|Undergraduate Thesis in Applied Biology|
|Instructor:||See Lesley Dampier for more information.|
|Important Course Pages|
This course provides an opportunity for students to develop and strengthen their research skills and to accommodate research interests that cannot be met through other APBI courses. Admission to APBI 499 is arranged through the undergraduate program advisor for the relevant major, and must be recommended by the faculty member who will be supervising the work that the student is to undertake.
Students interested in APBI 499 should contact the undergraduate advisor for their major and an individual faculty member within APBI who will act as their academic supervisor. This should be done well in advance of the beginning of the academic term; for example, students should approach potential supervisors in summer regarding thesis projects to start in September.
The course is based on experiential learning. You will work together with your supervisor to develop your research question and proposal, review the literature, and conduct original research.
The undergraduate thesis is worth six (6) credits. The expectation is that the work involved will meet or surpass 240 credit hours of study. Students should anticipate devoting as much time per week to this course as two 3 credit upper level classroom-based courses.
Please consult the course syllabus (2019 version) for additional details.
APBI 499 is a required course for students in the Honours program. For APBI students not in the Honours program, APBI 499 counts as a restricted elective towards their degree requirements. Opportunities for conducting projects are limited and admission to this course is not guaranteed for those outside the Honours program.
Students must complete a registration form, adhering to the university’s deadlines.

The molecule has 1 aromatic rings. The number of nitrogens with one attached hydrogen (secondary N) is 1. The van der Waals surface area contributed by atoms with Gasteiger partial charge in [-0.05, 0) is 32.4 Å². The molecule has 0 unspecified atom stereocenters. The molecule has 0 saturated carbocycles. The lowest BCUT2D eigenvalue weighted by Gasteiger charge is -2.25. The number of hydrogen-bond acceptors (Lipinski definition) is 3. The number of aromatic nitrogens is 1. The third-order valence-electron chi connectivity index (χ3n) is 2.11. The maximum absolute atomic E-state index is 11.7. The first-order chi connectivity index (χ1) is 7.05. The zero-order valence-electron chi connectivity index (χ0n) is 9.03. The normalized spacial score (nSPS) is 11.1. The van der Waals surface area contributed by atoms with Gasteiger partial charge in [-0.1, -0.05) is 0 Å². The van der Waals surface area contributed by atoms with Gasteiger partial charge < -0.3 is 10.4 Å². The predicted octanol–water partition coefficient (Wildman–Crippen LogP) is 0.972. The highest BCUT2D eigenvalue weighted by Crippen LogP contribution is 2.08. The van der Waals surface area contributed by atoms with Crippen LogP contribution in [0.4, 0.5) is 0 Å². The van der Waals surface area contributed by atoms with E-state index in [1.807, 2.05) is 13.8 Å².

As part of this registration form, students must have a draft research plan and several signatures. Please ensure the registration form is complete prior to submission. The APBI Program Coordinator (Lesley Dampier) will complete the registration in conjunction with LFS Student Services. Please consult Lesley with any questions well in advance of registration deadlines.
Contact: Applied Biology Program Coordinator, Lesley Dampier, firstname.lastname@example.org, (Room 191 MacMillan), 604-822-2794.
Student Responsibilities and Expectations:
The student’s work will culminate in a thesis and a final presentation; in some cases, students may also be evaluated on their lab work (if applicable). All elements will be evaluated by the academic supervisor and a secondary marker. A suggested marking scheme is provided below. This scheme may be modified by the supervisor, in consultation with the student and the secondary marker at the beginning of the project.
Lab Work (optional; suggest a maximum of 10% weighting of final mark): Evaluation criteria: Initiative, Technique, Comprehension, Organization, Work habits, Attention to safety/proper protocols, Dedication.
Final Oral Presentation (required; suggest a maximum of 10% weighting of final mark): Evaluation Criteria: Consult the rubric found in the course syllabus.
Final Thesis (required; suggest a minimum of 80% weighting of final mark): The thesis includes both a literature review of the topic, and a research paper describing original data collected or compiled by the student.
It is expected that APBI 499 Undergraduate Thesis courses will be completed within no more than two consecutive terms, unless otherwise agreed to at time of registration. If a grade has not been reported by the deadline, a "T" standing will be recorded. The "T" standing may be changed once the thesis Academic Supervisor submits a written record of the grade to the APBI Program Coordinator.
Although not required, students are encouraged to look into the Annual UBC Multidisciplinary Undergraduate Research Conference (MURC). MURC is a conference for UBC undergraduate students to showcase their research in front of their fellow UBC students, family, and friends. Researchers may choose one of two formats to showcase their research: presentation or poster.
Any UBC undergraduate student who is participating in, or has completed, their own Faculty-supervised research project can apply to present at MURC. All Faculties and Schools are welcome. For more information, please visit the Present at MURC page.
Please note that participating in MURC requires the permission of your supervisor.
Undergraduate LFS students who want to make their completed undergraduate thesis openly available are encouraged to do so through cIRcle, the University of British Columbia's digital repository for research and teaching materials. cIRcle was created by the UBC community and its partners to allow open access to anyone on the web, and to properly preserve and archive materials for future generations.
Three elements must be completed to allow an undergrad thesis to be accessed via cIRcle.